MMT, Government Deficits, and Douglas Social Credit
While there are significant differences between Modern Monetary Theory (MMT) and Douglas Social Credit, Professor Kelton’s talk allows us to turn our attention, for a change, on some of the points of commonality.
If the inflation we are witnessing is cost-push, instead of demand-pull, or insofar as it is cost-push, there is another way of dealing with the problem which governments and their central banks should seriously consider: compensated price discounts. Instead of increasing wages across the board (which will only further increase prices), the same amount of money required for the wage increases could be spent on reducing prices through a universally applied discount (a kind of reverse sales tax). Retailers would be compensated to the extent of the discount (enabling them to meet their costs in full), while consumers would see the purchasing power of their current wages, savings, etc., correspondingly increased. The cost-push inflation would be neutralized and everyone would benefit.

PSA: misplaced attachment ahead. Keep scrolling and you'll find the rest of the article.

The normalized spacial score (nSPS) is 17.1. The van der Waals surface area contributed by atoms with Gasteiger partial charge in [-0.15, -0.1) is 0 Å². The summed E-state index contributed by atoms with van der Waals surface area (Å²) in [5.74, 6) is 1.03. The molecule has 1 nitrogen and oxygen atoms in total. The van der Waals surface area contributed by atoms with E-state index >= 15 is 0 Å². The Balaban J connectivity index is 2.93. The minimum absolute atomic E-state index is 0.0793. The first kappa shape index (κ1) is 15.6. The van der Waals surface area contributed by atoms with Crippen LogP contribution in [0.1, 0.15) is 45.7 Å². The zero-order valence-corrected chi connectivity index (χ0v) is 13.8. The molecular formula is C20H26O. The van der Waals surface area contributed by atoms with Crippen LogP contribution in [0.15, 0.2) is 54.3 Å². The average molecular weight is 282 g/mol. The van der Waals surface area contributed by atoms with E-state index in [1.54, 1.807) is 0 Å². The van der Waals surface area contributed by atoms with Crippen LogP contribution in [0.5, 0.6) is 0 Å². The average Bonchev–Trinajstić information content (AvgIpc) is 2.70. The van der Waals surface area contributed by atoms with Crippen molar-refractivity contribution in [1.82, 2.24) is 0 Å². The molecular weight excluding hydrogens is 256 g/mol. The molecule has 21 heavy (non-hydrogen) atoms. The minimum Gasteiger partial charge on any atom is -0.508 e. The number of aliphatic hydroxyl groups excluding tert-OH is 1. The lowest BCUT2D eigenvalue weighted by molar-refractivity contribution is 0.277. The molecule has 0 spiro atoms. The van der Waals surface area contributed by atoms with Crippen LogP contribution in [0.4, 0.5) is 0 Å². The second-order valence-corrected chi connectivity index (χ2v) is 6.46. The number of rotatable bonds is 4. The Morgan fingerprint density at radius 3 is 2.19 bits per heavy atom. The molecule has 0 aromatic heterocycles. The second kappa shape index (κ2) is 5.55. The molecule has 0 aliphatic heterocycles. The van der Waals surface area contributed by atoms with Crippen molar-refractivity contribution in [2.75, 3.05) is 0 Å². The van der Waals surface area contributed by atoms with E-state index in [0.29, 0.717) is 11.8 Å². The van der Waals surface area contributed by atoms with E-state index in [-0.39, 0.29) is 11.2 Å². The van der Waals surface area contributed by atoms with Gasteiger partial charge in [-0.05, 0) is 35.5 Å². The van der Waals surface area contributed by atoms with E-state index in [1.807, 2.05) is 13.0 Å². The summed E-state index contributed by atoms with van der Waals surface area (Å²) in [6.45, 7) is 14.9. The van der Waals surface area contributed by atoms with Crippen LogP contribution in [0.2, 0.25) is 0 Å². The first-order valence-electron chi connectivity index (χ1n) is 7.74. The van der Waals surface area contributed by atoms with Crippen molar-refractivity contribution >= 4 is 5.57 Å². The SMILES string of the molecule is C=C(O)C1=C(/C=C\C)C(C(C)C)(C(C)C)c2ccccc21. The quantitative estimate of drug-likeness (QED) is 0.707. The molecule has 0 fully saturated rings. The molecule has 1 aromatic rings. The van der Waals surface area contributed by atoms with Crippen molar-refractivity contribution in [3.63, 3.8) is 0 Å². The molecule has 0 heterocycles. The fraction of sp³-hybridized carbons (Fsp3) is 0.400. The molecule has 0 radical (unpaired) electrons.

Now, if we can agree that inflation is a bad thing and that we need to address it, i.e., to neutralise it, it is likewise crucial that we can accurately discern what it is, in fact, that is causing the inflation. For there are two basic forms that inflation may take: 1) demand-pull and 2) cost-push. Just as in medicine, successful treatment most likely presupposes a correct diagnosis.